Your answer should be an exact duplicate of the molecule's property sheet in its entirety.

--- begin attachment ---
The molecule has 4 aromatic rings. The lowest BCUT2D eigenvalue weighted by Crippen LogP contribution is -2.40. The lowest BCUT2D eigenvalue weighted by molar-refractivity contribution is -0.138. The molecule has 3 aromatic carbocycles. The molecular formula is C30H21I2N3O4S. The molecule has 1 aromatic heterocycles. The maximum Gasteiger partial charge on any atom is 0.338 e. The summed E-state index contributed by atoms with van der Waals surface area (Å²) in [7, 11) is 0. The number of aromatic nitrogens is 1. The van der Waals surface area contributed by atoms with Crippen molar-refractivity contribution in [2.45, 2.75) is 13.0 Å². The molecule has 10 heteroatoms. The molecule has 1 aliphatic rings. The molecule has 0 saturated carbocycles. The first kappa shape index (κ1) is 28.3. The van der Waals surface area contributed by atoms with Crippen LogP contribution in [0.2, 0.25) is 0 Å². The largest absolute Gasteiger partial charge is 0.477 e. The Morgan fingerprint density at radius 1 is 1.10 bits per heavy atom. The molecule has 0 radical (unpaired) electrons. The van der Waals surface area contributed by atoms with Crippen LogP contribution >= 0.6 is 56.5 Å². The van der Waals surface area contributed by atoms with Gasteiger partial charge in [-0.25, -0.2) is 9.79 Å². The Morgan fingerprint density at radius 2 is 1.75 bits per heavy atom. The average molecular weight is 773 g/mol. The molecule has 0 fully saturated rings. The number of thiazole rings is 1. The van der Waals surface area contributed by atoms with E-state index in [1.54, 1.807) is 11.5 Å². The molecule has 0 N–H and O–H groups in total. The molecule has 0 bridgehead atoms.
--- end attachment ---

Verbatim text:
The molecule has 4 aromatic rings. The lowest BCUT2D eigenvalue weighted by Crippen LogP contribution is -2.40. The lowest BCUT2D eigenvalue weighted by molar-refractivity contribution is -0.138. The molecule has 3 aromatic carbocycles. The molecular formula is C30H21I2N3O4S. The molecule has 1 aromatic heterocycles. The maximum Gasteiger partial charge on any atom is 0.338 e. The summed E-state index contributed by atoms with van der Waals surface area (Å²) in [7, 11) is 0. The number of aromatic nitrogens is 1. The van der Waals surface area contributed by atoms with Crippen molar-refractivity contribution in [2.45, 2.75) is 13.0 Å². The molecule has 10 heteroatoms. The molecule has 1 aliphatic rings. The molecule has 0 saturated carbocycles. The first kappa shape index (κ1) is 28.3. The van der Waals surface area contributed by atoms with Crippen LogP contribution in [0.2, 0.25) is 0 Å². The largest absolute Gasteiger partial charge is 0.477 e. The Morgan fingerprint density at radius 1 is 1.10 bits per heavy atom. The molecule has 0 radical (unpaired) electrons. The van der Waals surface area contributed by atoms with Crippen LogP contribution >= 0.6 is 56.5 Å². The van der Waals surface area contributed by atoms with Gasteiger partial charge in [-0.25, -0.2) is 9.79 Å². The Morgan fingerprint density at radius 2 is 1.75 bits per heavy atom. The average molecular weight is 773 g/mol. The molecule has 0 fully saturated rings. The number of thiazole rings is 1. The van der Waals surface area contributed by atoms with E-state index in [1.54, 1.807) is 11.5 Å². The molecule has 0 N–H and O–H groups in total. The molecule has 0 bridgehead atoms.